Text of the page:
Posts Tagged "Bartering"

Can bartering be an effective business strategy?

Posted on Feb 10, 2017

Have you ever thought about bartering as a way to get the goods and services you need for your business? A growing number of businesses are finding ways to use the bartering system as a means to avoid using up their company’s cash. A simple bartering arrangement involves two parties trading items of similar value. For example, let’s say your business owns a building located next to a telephone company. An internet service provider might be interested in storing its servers in an unused portion of your basement. Instead of paying rent, they offer to provide you with a high-speed internet connection and website. Complicated bartering may now take place through bartering clubs that give members credits for items or services they contribute. Members can then use the credits to pay for goods or services offered by other club members. This service offers a convenience to businesses, as it can be difficult to find the businesses that offer what you are looking for when searching on your own. It’s important to note that there are income tax consequences to bartering. To be safe, view your trades as if cash changed hands, since the goods and services are valued for tax purposes at their fair market values and taxed accordingly. Also, a bartering arrangement does not always result in a deduction immediately equal to the income you recognized. You might provide a service and recognize income immediately in exchange for some equipment you will end up depreciating over several years. Please call us if you need more information about implementing bartering as a strategy to help your...

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Business Alert: Bartering has tax consequences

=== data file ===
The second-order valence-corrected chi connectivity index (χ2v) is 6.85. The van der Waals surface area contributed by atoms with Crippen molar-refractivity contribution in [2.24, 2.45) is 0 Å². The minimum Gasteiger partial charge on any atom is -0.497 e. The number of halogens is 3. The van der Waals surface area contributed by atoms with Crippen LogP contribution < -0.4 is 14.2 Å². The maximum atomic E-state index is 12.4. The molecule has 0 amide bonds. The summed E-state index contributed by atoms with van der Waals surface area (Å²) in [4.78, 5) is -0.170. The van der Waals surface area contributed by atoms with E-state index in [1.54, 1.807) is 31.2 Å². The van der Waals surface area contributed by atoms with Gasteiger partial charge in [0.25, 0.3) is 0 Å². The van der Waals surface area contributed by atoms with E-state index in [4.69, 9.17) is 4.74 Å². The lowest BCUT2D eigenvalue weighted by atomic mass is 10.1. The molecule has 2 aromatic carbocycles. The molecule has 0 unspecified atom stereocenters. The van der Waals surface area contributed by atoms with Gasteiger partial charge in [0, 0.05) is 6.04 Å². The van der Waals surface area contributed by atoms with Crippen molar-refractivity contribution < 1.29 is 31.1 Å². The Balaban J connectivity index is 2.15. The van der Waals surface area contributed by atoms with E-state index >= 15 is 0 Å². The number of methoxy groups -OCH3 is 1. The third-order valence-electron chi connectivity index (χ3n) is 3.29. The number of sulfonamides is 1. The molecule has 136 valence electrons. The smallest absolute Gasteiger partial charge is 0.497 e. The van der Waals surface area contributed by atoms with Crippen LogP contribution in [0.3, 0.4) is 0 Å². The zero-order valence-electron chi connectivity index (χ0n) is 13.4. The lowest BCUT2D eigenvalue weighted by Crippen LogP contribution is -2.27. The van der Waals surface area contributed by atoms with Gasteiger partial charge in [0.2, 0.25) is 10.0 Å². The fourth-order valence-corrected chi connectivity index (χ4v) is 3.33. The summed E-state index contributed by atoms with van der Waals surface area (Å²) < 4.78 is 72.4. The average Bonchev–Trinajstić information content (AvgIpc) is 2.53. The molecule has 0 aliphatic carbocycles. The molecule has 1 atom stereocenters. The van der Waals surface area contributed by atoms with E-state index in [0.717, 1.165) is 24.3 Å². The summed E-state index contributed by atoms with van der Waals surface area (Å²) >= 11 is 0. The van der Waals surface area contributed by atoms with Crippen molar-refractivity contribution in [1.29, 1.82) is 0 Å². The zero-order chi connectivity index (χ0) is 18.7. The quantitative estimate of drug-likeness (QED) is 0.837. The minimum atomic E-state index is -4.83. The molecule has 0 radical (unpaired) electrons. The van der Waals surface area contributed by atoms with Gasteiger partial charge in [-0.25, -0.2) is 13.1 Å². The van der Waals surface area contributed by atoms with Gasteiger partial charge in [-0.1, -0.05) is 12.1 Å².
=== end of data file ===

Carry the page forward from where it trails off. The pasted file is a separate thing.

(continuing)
Posted on Apr 20, 2012

Did you know there’s a way to get goods and services you need for your business without using up your company’s cash? A growing number of businesses are using the barter system to supplement their normal purchasing activity. Bartering is a payment method in which goods and services are exchanged between parties in lieu of cash. In a simple bartering arrangement, two parties trade items of similar value. For example, let’s say your business owns a building located next to a telephone company. An Internet service provider might be interested in putting its servers in an unused portion of your basement and, instead of paying you rent, offers to provide you with a high-speed Internet connection and a website. Before you consider jumping on the bartering bandwagon, though, it is important to be aware of the tax consequences of these transactions. While your first thought might be that bartering is a simple exchange of goods or services with no tax implications, the tax authorities have other ideas. The IRS requires that the fair market value of goods or services received in a bartering transaction be recognized as taxable income. However, the business can deduct the fair market value of the business goods or services that were tendered in exchange. A bartering arrangement doesn’t always result in a deduction immediately equal to the income you recognized. For example, you might provide a service and recognize income immediately in exchange for some equipment you’ll end up depreciating over several years. Records of bartering transactions should be maintained just like ordinary transactions to maintain compliance with sales tax laws. The growth of bartering has also led to a number of companies that bring parties together and facilitate bartered transactions. Such companies operate much like a bank, whereby clients register with them and earn “trade” credits in an account that can be used against future transactions. The normal fee structure is a one-time registration fee with a fee per transaction based on its dollar value. If you have any questions about bartering, please give us a...

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